“The one common thing around D.C. high growth companies is they’re solving big problems, whether it’s cybersecurity, whether it’s education, energy, healthcare, health IT,” he said. “They’re not doing [consumer] apps, they’re not doing consumer websites. We’re just not known for that around here.”

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Sponsored by Monday Properties and written by ARLnow, Startup Monday is a weekly column that profiles Arlington-based startups, founders, and other local technology news. Monday Properties is proudly featuring 1515 Wilson Blvd in Rosslyn. 

During the pandemic, people relied on technology for everything from food delivery to working from home. And now, people want that kind of convenience for fitness, says a Ballston-based startup.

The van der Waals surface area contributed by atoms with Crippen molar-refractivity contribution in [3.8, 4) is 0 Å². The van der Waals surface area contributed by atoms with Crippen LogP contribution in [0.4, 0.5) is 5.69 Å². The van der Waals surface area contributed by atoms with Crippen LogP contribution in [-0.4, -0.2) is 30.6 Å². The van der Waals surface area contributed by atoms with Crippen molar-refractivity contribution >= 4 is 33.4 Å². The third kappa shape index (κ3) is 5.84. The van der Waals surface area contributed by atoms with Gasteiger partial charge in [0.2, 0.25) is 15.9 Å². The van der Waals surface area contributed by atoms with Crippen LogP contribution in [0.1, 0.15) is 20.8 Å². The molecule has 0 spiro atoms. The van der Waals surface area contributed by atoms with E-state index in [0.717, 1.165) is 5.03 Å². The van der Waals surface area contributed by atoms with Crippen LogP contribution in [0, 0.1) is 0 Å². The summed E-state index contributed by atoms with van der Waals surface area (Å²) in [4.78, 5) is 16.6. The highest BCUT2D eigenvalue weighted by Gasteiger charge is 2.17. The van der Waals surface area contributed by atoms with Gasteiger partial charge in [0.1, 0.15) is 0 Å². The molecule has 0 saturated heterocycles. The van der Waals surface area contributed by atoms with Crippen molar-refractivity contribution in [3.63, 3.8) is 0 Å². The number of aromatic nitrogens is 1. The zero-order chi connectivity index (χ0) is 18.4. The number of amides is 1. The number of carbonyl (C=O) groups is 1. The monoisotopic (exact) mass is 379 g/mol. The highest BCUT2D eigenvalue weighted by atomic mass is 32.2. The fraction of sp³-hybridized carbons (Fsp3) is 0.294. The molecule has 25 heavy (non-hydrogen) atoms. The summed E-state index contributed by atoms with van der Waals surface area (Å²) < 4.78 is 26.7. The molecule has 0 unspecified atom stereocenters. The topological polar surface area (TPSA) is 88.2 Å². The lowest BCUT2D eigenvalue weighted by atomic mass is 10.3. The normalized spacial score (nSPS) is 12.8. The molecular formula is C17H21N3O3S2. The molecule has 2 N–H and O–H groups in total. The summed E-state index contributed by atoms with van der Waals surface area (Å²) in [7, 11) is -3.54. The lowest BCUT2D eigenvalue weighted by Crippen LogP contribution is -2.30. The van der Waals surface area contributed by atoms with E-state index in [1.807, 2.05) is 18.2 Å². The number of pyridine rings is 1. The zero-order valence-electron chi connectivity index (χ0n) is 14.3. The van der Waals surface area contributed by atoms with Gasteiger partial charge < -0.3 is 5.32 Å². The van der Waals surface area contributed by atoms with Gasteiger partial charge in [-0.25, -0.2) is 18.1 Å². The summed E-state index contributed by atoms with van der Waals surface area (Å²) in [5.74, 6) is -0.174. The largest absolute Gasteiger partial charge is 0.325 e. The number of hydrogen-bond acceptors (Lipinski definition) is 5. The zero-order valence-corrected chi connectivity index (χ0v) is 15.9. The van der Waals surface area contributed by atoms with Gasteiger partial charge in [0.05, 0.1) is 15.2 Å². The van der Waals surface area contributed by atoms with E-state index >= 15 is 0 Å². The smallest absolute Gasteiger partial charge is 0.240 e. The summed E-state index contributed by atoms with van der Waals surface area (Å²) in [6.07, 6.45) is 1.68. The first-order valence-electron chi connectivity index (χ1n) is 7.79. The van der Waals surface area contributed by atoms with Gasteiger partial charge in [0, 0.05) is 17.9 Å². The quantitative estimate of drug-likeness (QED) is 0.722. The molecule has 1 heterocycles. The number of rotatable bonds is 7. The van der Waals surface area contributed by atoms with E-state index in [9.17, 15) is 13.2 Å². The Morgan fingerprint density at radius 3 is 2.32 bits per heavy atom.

The past couple of years have put a spotlight on what SweatWorks has been working toward, company spokeswoman Claire Evans says.

“It kind of highlighted how much everyone needed to do more outside of the gym, how connected fitness, how that whole ecosystem came together and we’ve been working with brands on that whole omnichannel approach to connected fitness,” she said. “So everything from how do you keep your members engaged when they’re at home but also at the gym, what are those touch points and what does that look like for a business.”

SweatWorks CEO Mohammed Iqbal often says that a workout lasts for an hour a day but there are 23 other hours to consider how to improve fitness and wellness, Evans said.

SweatWorks CEO Mohammed Iqbal (courtesy of SweatWorks)

Working with brands like SoulCycle, Equinox, CityRow and others, SweatWorks tailors tech for fitness companies, providing everything from membership insights to connected fitness software.

“We don’t want to be a one box solution,” Evans said. “We don’t just want to say ‘this is the answer’… That is what really makes us really unique.”